In 2020, CUs with a reference person 65 years or older showed a large decline in personal tax liabilities of 65.3 percent, in stark contrast to the increase in their 2017 tax liability. The decline in personal tax liabilities for CUs with a reference person under 65 in 2020 were comparatively low at 8.5 percent. Increased rates of retirement and labor force exits from 2020 to 2021 may be the cause of a dramatic decline in taxable income for the 65 or older category. The labor force participation rate for CUs with a reference person 65 or older declined from February of 2020.

Personal tax liabilities increased for renters but fell for homeowners in 2017

In 2017, trends in personal tax liabilities differed for homeowners and renters. While personal tax liabilities for homeowners decreased by 11.3 percent from 2016 to 2017, they increased by 28.7 percent for renters. These different trends occurred despite the TCJA’s capped mortgage itemized deduction (increasing tax liability burden for homeowners) and increased standard deduction (lowering tax liability burden for both homeowners and renters).

The trends of personal tax liabilities for homeowners and renters likely went in different directions due to different income levels. Average annual income for homeowners decreased by 3.8 percent, while the average annual income of renters increased by 5.3 percent, and these changes in income affected personal tax liabilities more than the TCJA’s tax code changes.

Personal tax liabilities declined for renters and homeowners in 2020

In 2020, personal tax liabilities decreased for both groups. However, the percentage decline for renters exceeded that of homeowners. For renters, personal tax liabilities declined by 31.8 percent, compared with 16.6 percent for homeowners.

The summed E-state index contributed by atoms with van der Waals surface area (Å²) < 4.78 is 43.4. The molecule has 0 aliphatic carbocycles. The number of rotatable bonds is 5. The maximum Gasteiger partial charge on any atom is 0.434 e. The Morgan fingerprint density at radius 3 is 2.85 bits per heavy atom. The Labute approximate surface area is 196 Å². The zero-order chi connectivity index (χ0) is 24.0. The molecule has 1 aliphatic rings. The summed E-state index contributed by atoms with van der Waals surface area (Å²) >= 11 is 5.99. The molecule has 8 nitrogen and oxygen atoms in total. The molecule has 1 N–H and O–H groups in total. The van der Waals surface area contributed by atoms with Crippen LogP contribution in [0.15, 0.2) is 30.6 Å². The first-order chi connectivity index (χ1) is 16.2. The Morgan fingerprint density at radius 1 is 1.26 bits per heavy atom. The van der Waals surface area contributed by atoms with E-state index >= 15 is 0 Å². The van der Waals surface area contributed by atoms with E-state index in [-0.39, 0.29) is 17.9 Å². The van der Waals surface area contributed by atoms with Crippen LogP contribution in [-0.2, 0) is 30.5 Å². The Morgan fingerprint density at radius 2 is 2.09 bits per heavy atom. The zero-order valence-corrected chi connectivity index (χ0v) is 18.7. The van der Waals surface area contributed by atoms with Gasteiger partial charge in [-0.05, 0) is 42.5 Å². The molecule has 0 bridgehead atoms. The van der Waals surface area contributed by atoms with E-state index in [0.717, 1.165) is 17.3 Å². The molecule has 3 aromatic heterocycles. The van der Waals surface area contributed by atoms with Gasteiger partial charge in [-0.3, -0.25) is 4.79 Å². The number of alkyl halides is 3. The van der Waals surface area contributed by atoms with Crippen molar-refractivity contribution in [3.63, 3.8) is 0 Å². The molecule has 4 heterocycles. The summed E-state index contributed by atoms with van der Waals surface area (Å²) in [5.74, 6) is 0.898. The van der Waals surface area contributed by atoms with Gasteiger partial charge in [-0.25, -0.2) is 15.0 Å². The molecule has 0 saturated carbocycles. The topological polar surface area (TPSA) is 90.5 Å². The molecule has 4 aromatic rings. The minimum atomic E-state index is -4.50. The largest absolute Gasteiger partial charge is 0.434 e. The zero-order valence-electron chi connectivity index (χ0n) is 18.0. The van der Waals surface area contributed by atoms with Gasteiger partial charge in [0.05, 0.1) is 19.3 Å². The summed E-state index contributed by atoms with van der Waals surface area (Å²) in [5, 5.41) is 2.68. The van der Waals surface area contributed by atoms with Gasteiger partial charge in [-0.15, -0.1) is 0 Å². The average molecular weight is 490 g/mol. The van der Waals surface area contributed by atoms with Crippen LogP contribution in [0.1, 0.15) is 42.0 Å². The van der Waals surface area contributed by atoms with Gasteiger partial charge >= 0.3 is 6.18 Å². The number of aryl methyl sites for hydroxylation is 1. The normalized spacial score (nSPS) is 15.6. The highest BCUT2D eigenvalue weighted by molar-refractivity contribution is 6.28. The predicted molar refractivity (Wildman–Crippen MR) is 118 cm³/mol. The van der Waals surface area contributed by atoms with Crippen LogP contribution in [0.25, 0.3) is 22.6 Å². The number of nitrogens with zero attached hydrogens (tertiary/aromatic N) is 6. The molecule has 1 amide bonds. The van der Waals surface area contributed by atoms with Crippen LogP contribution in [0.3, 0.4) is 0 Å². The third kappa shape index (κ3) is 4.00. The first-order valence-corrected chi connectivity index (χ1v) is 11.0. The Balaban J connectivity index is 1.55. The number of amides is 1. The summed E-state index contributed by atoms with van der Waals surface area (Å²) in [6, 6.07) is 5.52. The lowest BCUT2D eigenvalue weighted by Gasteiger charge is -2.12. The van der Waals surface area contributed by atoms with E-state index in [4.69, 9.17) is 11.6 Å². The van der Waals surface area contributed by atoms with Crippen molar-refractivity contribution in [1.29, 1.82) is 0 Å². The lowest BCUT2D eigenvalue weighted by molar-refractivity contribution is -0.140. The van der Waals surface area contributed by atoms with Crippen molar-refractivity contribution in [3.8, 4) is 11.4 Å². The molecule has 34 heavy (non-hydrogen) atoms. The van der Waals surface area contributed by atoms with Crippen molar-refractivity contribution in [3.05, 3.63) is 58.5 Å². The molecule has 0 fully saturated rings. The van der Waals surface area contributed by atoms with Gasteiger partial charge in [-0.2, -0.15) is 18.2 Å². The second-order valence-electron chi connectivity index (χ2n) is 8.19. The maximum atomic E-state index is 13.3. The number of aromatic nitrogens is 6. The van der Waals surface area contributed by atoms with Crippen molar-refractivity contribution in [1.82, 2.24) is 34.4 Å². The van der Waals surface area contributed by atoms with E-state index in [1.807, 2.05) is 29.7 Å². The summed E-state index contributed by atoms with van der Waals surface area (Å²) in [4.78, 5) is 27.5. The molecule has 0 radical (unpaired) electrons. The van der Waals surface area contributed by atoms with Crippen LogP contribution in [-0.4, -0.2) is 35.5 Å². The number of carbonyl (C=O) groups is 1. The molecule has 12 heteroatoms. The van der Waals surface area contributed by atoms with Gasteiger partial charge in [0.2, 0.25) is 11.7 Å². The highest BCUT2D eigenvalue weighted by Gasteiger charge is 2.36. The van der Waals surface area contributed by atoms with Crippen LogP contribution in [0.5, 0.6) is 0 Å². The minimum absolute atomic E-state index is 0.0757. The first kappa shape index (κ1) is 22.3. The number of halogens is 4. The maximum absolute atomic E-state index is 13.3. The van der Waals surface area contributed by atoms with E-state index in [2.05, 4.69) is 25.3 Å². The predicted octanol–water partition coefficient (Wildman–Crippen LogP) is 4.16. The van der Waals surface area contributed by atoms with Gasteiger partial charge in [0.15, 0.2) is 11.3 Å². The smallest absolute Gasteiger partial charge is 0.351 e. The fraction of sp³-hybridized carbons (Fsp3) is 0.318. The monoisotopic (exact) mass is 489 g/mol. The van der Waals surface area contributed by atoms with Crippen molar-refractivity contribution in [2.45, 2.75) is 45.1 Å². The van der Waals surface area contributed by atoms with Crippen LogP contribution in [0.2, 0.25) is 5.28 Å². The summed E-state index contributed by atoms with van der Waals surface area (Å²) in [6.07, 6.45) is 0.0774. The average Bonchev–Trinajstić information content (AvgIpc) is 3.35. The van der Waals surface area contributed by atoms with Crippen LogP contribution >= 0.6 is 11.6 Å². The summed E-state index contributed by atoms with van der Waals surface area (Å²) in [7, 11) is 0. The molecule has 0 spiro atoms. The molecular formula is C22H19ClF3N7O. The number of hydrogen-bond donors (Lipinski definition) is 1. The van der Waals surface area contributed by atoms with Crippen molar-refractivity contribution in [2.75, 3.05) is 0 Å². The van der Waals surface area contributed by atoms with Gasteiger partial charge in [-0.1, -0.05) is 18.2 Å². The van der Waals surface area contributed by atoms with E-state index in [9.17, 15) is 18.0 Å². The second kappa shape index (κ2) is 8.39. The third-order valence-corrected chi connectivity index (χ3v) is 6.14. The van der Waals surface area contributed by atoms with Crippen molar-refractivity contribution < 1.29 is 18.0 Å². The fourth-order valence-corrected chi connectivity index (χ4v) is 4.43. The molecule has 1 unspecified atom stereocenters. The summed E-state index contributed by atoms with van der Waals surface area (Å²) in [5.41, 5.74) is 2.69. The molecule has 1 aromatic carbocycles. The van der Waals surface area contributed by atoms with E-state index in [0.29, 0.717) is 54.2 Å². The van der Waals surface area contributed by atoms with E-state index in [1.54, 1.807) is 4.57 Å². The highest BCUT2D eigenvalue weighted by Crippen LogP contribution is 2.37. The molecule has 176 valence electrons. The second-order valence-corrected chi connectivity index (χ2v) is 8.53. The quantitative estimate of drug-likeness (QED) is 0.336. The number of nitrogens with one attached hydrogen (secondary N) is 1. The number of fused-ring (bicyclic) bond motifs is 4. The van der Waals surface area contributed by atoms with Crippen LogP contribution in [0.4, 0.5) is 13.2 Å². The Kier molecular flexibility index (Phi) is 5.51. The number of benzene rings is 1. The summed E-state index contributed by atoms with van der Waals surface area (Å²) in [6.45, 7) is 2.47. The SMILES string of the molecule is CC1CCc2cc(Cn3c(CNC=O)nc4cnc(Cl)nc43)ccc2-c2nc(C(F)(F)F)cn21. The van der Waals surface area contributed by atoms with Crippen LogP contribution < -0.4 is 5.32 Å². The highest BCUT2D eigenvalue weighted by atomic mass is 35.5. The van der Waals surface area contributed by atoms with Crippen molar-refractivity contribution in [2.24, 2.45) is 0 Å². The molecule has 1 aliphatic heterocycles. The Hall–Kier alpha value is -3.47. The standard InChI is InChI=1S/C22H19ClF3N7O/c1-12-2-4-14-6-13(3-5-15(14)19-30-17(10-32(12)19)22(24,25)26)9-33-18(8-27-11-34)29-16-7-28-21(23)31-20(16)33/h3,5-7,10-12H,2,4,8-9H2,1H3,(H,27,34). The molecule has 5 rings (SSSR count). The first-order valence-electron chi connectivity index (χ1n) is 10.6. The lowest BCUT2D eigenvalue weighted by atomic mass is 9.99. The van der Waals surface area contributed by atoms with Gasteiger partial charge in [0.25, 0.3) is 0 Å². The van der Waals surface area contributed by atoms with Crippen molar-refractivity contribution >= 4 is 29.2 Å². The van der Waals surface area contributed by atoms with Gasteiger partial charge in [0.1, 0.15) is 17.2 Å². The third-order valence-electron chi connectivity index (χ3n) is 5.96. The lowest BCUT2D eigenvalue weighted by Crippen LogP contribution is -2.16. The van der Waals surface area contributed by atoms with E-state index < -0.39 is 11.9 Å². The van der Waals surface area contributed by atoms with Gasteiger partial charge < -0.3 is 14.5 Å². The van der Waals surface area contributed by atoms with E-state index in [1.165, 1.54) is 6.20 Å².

This was likely due to the different income levels of homeowners versus renters. Even though homeowners’ average annual income decreased by 0.3 percent, while the average annual income of renters increased by 4.1 percent, homeowners still had a sizably larger average annual income before tax liabilities ($100,004) to that of renters ($54,222) in 2020. Being ineligible for stimulus checks from the Coronavirus Aid, Relief, and Economic Security (CARES) Act and the Coronavirus Response and Consolidated Appropriations Acts because of income thresholds may have been a factor for why homeowners did not see a similar percentage decrease in personal tax liabilities compared with that of renters.8


The TCJA of 2017 and the pandemic relief acts of 2020 had profound impacts on personal tax liabilities. CUs with a reference person 65 and over experienced greater tax burden relief than younger respondents in both 2017 and 2020. Additionally, the acts affected homeowners and renters differently. In 2017, renters experienced an increase in tax liabilities, while homeowners experienced a decline. By contrast, in 2020, both groups experienced declines, but the decline of the renters was almost double that of homeowners. For most Americans, the 2020 pandemic relief acts led to more profound personal tax relief than the 2017 TCJA did.

This Beyond the Numbers article was prepared by Aaron Cobet and Kristen Thiel, senior economists in the Division of Consumer Expenditure Surveys, U.S. Bureau of Labor Statistics. Email:;; telephone: (202) 691-6900.